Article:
When I was moving to Denver, I thought a lot about the type of area that I wanted to live in. While of course I cared about my safety, I was more interested in living in an area that was anti-suburban: I wanted to walk and take public transportation.

This Land goes into detail as to the extent of sprawl here in America and why it’s a problem. I agree, but I struggled when reading this because it is hard to think concretely about how I as an individual can fight it. I hope to buy my own place in the next few years (after paying off debt and building up my savings) and I hope to use some of the thoughts from this book when I make that decision.

I think my biggest takeaway from reading This Land is that the issue of sprawl is much more complicated than I realized. We Americans like our “freedoms” and tend to buck against anyone or any suggestion that we should give them up for the greater good.

Green Things I May Never Be Brave Enough to Try

Amanda, tree huggerNews flash:  I am a tree-hugging environmentalist.

Literally.

Okay, that’s probably not news to you. I do my darndest to leave as small a footprint as possible, and try to teach my kiddies to do the same.

But with all the reading I do, I have encountered some “out there” ideas for going green that I’m just not sure I could ever do.  Without further ado, here’s my “No Can Green Do” list of green things I may never be brave enough to try.

A Compost Toilet.  I am surprised at how many folks are trying this one out.  It seems to no longer be limited to people living “off the grid“, but to those seeking to truly reduce their environmental footprint.  As I understand it, the compost toilet utilizes no water, and instead the user–ahem–“uses” the toilet and mixes sawdust, moss or another element to reduce odor.  The result:  “humanure” that can be used for compost.  Seems a smidge different than my idea of compost.  Novel…but not for this stewardess.

The KeeperWith my fellow squeamish people in mind, I won’t go into graphic detail how this works.  I will say that, as with compost toilets, I am surprised at how much traction the menstrual cup movement is gaining.  The Keeper (and other cups like it) is a reusable device that no doubt saves money on feminine products in addition to saving the environment from mounds of cotton and plastic, but as with the compost toilet, I’m not emotionally prepared to try this just yet.  Intrigued…but still a no.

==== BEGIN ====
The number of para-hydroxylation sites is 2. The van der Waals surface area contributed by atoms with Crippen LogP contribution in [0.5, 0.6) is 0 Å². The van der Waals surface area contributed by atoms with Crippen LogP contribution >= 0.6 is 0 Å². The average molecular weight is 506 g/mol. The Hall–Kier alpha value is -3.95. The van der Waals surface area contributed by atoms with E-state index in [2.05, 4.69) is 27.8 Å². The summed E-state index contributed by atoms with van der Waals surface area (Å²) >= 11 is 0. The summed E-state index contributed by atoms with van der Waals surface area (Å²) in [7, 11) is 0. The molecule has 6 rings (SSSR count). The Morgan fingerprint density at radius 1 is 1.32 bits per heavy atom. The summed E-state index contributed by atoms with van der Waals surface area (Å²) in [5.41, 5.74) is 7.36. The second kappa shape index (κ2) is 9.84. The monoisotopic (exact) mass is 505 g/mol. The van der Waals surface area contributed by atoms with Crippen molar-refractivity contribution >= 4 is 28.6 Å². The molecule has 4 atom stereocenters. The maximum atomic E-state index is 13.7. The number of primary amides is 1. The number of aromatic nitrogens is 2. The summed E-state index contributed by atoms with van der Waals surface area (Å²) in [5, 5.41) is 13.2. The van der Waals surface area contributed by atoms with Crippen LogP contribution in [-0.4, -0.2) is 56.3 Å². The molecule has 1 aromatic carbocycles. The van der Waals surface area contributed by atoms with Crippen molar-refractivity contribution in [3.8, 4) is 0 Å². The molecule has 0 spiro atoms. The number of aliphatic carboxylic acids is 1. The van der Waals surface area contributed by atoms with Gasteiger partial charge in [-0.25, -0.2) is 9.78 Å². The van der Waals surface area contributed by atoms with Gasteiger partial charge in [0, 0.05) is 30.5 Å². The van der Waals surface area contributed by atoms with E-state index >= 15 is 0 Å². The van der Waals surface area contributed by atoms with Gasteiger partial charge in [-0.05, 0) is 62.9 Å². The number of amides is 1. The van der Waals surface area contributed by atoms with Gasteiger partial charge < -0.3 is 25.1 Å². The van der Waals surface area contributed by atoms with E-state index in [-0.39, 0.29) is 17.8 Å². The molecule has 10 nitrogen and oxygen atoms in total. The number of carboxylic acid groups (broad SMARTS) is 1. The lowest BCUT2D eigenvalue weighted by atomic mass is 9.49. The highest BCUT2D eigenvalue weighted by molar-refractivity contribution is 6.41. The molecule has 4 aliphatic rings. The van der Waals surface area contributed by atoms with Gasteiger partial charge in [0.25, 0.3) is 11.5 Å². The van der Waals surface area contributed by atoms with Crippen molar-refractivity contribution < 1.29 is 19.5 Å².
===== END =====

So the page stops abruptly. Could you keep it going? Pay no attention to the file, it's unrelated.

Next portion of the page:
Cloth Diapers.  I know, I know.  I’m a bad crunchy mama for not getting on the cloth diaper bandwagon.  I just can’t justify spending the initial (large) amount of money getting started on cloth diapers, spending the time to do the (large) amount of laundry, and spending the money on the (equally large) of water to wash said diapers.  Plus, if I’m being honest:  sometimes I just want to throw away the diaper contents and not think about them EVER AGAIN.  Of all the items on this list, though, I think this is one thing I could be brave enough to try sooner rather than later.   Plus, the fact that my kids started leaving such a huge environmental footprint beginning on Day One bothers me.

Going to Washington D.C. to demand change in climate policy.  Confrontation gives me the willies.  I confess I also find it hard to stand up for myself, especially when dealing with people who are very set in their ways.  Small changes are all well and good and set a positive example for those around you, but ultimately it will take larger entities stepping up and passing legislation that will make the needed changes in environmental policy.  I’m just not sure I’m brave enough to demand that change from the powers that be.